In summary, at the late phase of infection (i.e. 18 and 24 hours post-infection), TNF-α, IL-6, IL-8, CCL-5/RANTES and CXCL-10/IP-10 mRNA remained at high levels for H5N1/2004 and H9N2/1997; which were in contrast to those observed for H1N1/2002 (Figure 2, Table 2). The up-regulation of these mRNA was more prominent in H5N1/2004 infected cells, and the maximal up-regulation of these mRNA in H5N1/2004 infection occurred at 24 hours post-infection (Figure 2). Overall, the intensity of cytokine/chemokine mRNA induction in human H1N1/2002 was much lower than that observed in avian H5N1 and H9N2. Interestingly, the TGF-β2 mRNA was found to be up-regulated for H1N1/2002 and H9N2/1997, but not for H5N1/2004 (Figure 2, Table 2).

Cytokine/chemokine protein profiles following infection

To verify whether changes at the mRNA level were translated to protein level, the protein concentrations of cytokines/chemokines in cell culture supernatants were measured (Figure 3, Table 3). The results showed that the epithelial cells secreted high amounts of IL-6, IL-8, CXCL-10/IP-10, and CCL-5/RANTES in response to influenza virus infections. In H5N1/2004 and H9N2/1997 infections, IL-6 was induced to a high level at 24 hours post-infection (4 and 3 folds, respectively); while H1N1/2002 induced a high level of IL-6 (about 8 folds) at 18 hours post-infection. The expression profile for IL-8 and CXCL-10/IP-10 was similar to IL-6. In H5N1/2004 infection, induction of cytokine/chemokine was prominent at the late phase (24 hours post-infection). H5N1/2004 showed 150 folds of induction for CXCL-10/IP-10. IL-6 and CXCL-10/IP-10 were induced in H9N2/1997 infections; but at relatively lower fold-changes than those of H5N1 throughout the time course examined (Figure 3, Table 3). The highest level of induction (36 folds) for CCL-5/RANTES was observed at the late phase of H5N1/2004 infection (18-24 hours) (Figure 3, Table 3). In general, H5N1/2004 showed a higher capacity in inducing CXCL-10/IP-10 and CCL-5/RANTES as compared with that of H1N1 and H9N2; and the effects were more prominent at the late phase of infection, particularly at 24 hours post-infection. Also, the cytokine/chemokine protein levels correlated with the corresponding mRNA transcription levels for all the subtypes except that there were some deviations at the late phase of H1N1 infection.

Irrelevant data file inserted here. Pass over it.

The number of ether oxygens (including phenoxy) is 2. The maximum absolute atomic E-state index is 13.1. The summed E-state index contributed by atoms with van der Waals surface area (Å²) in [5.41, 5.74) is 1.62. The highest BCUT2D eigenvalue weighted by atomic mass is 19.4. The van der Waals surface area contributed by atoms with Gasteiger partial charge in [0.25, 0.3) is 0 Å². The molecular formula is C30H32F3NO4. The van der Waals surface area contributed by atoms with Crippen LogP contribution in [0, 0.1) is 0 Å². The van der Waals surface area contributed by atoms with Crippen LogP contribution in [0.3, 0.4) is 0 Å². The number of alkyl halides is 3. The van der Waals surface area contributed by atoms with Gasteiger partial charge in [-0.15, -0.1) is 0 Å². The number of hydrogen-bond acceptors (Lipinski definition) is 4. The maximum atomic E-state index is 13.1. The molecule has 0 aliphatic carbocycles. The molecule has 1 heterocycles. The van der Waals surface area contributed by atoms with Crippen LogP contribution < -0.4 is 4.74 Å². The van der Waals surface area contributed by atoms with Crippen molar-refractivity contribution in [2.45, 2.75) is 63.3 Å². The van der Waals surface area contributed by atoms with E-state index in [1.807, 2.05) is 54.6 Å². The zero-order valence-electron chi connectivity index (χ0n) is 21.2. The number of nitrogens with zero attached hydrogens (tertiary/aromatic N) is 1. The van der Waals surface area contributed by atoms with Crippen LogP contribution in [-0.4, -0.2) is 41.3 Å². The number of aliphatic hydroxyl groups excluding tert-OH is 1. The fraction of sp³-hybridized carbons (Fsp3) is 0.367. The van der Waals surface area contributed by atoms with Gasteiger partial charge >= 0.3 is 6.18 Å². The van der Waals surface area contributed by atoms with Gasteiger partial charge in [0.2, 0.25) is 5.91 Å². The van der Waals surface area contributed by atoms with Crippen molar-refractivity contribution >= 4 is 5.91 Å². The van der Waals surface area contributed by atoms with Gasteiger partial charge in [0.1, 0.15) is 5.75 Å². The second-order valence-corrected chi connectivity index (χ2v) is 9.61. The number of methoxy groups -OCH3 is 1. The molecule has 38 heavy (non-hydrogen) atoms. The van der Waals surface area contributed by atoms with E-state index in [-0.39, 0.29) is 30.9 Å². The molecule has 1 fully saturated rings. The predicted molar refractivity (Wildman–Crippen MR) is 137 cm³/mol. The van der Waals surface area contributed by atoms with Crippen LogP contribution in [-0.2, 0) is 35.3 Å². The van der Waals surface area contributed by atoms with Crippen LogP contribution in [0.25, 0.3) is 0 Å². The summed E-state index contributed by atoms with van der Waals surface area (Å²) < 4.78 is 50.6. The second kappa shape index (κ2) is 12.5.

thumbnailFigure 3. Cytokine and chemokine protein levels at various time-points post-infection. NCI-H292 cells were infected with influenza A virus subtypes: H1N1/2002, H5N1/2004, and H9N2/1997 at m.o.i. = 1. Graphs showing the fold-changes of protein levels as compared with non-infected cell control ± SE (p* < 0.05) at the corresponding time-point post-infection.

Table 3. Cytokine/chemokine protein profiles following viral infection